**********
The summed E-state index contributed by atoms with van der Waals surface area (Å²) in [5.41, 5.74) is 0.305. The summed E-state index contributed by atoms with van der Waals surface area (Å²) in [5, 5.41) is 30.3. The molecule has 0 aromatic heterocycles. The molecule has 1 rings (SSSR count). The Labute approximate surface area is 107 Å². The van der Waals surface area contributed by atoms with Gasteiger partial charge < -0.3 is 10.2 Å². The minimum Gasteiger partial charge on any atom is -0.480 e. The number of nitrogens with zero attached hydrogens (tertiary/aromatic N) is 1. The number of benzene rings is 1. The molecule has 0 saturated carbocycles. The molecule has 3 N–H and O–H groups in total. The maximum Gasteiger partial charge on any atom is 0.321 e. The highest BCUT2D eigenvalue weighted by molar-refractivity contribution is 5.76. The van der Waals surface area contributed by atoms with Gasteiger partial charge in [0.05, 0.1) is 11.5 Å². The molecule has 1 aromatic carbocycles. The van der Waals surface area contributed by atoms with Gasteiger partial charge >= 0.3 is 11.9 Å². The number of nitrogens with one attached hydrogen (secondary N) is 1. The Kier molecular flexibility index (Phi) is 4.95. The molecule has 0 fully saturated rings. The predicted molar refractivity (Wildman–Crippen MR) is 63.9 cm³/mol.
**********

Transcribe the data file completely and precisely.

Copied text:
The summed E-state index contributed by atoms with van der Waals surface area (Å²) in [5.41, 5.74) is 0.305. The summed E-state index contributed by atoms with van der Waals surface area (Å²) in [5, 5.41) is 30.3. The molecule has 0 aromatic heterocycles. The molecule has 1 rings (SSSR count). The Labute approximate surface area is 107 Å². The van der Waals surface area contributed by atoms with Gasteiger partial charge < -0.3 is 10.2 Å². The minimum Gasteiger partial charge on any atom is -0.480 e. The number of nitrogens with zero attached hydrogens (tertiary/aromatic N) is 1. The number of benzene rings is 1. The molecule has 0 saturated carbocycles. The molecule has 3 N–H and O–H groups in total. The maximum Gasteiger partial charge on any atom is 0.321 e. The highest BCUT2D eigenvalue weighted by molar-refractivity contribution is 5.76. The van der Waals surface area contributed by atoms with Gasteiger partial charge in [0.05, 0.1) is 11.5 Å². The molecule has 1 aromatic carbocycles. The van der Waals surface area contributed by atoms with Gasteiger partial charge >= 0.3 is 11.9 Å². The number of nitrogens with one attached hydrogen (secondary N) is 1. The Kier molecular flexibility index (Phi) is 4.95. The molecule has 0 fully saturated rings. The predicted molar refractivity (Wildman–Crippen MR) is 63.9 cm³/mol.